Devil Anse's son Johnse met Randolph's daughter Roseanne. He wooed her. He impregnated her. Then he married another woman, another McCoy.
On the following election day, Roseanna McCoy's three brothers hunted down Devil Anse's brother, Ellison, stabbed him and shot him. When Ellison died a few days later, Devil Anse and his men hunted down those brothers, tied each to a different pawpaw tree near the town of Matewan, W.Va., and shot them repeatedly.
But everyone had had enough, enough of the bloodshed and of the fancy magazine writers who talked about simple mountain people but wrote about savages. The Tug Fork Valley was quiet again for five years.
"What happened in the quiet five years was development," said Altina Walker, author of "Feud: Hatfields, McCoys and Social Change in Appalachia, 1860-1900." "People from the east found this place was rich in coal, rich in timber."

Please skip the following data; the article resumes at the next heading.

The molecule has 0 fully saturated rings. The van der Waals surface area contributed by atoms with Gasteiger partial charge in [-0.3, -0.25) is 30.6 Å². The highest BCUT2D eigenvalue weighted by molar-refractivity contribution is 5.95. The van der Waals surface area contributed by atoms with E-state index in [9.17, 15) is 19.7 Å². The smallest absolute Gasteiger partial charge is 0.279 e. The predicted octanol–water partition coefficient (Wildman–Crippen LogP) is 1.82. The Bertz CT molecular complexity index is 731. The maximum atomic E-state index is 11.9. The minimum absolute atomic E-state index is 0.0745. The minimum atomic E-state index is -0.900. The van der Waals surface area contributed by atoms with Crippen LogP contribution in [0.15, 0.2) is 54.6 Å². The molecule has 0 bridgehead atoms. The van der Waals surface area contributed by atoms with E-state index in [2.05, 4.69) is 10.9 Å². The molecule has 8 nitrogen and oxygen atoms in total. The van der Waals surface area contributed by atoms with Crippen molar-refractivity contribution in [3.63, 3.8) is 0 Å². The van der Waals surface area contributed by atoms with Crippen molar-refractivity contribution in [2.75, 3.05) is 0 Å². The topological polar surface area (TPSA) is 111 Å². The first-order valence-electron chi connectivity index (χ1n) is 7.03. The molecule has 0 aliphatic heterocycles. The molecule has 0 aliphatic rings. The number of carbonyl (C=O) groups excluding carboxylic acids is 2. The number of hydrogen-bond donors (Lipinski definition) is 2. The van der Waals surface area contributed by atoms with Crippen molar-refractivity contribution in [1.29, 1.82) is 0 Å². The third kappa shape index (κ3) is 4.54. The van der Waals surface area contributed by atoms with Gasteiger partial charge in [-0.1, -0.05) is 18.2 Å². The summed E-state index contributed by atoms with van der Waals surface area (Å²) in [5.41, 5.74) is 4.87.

Against the backdrop of rising property values emerged a Pikeville lawyer and McCoy cousin named Perry Cline, who had, years before, lost a court battle and 5,000 acres to Devil Anse Hatfield. Cline persuaded officials to reissue 5-year-old murder indictments against the Hatfields. And he helped organize a posse that briefly captured nine Hatfields.
In retaliation, the Hatfields set out on New Year's Day 1888 to do away with Randolph McCoy for good. They didn't get the old man, but they killed two more of his children.
Two years later, Ellison Mounts was hanged for his role in that raid. By 1900, the fight, finally, was over.
More than a century later, nothing here except maybe a loaded coal train carries as much metaphorical weight as the names "Hatfield" and "McCoy"--names that are more often than not spoken in tandem.
"It's Hatfield and McCoy, always Hatfield and McCoy," said Bo McCoy, still beneath the elms. "But maybe we don't really need to be two separate families anymore."